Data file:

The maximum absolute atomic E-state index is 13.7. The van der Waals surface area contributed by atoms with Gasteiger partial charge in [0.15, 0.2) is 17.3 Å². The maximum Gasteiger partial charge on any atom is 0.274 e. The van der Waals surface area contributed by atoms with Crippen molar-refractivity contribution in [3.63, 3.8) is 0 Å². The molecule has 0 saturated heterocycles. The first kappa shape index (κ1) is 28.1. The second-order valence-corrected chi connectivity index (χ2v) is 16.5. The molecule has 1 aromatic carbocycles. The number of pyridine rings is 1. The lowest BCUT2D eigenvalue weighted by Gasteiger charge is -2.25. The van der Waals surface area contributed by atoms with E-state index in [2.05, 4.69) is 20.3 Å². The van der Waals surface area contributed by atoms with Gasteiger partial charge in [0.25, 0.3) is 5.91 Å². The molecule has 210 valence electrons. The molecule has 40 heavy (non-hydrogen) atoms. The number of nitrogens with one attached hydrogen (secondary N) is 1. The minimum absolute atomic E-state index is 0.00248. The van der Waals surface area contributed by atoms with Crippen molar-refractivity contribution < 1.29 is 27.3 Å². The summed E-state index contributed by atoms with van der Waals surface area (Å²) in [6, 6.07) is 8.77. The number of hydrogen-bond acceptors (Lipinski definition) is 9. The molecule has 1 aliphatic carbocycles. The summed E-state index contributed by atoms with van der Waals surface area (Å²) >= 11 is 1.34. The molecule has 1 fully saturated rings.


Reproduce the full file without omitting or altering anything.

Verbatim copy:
The maximum absolute atomic E-state index is 13.7. The van der Waals surface area contributed by atoms with Gasteiger partial charge in [0.15, 0.2) is 17.3 Å². The maximum Gasteiger partial charge on any atom is 0.274 e. The van der Waals surface area contributed by atoms with Crippen molar-refractivity contribution in [3.63, 3.8) is 0 Å². The molecule has 0 saturated heterocycles. The first kappa shape index (κ1) is 28.1. The second-order valence-corrected chi connectivity index (χ2v) is 16.5. The molecule has 1 aromatic carbocycles. The number of pyridine rings is 1. The lowest BCUT2D eigenvalue weighted by Gasteiger charge is -2.25. The van der Waals surface area contributed by atoms with E-state index in [2.05, 4.69) is 20.3 Å². The van der Waals surface area contributed by atoms with Gasteiger partial charge in [0.25, 0.3) is 5.91 Å². The molecule has 210 valence electrons. The molecule has 40 heavy (non-hydrogen) atoms. The number of nitrogens with one attached hydrogen (secondary N) is 1. The minimum absolute atomic E-state index is 0.00248. The van der Waals surface area contributed by atoms with Crippen molar-refractivity contribution < 1.29 is 27.3 Å². The summed E-state index contributed by atoms with van der Waals surface area (Å²) in [6, 6.07) is 8.77. The number of hydrogen-bond acceptors (Lipinski definition) is 9. The molecule has 1 aliphatic carbocycles. The summed E-state index contributed by atoms with van der Waals surface area (Å²) >= 11 is 1.34. The molecule has 1 fully saturated rings.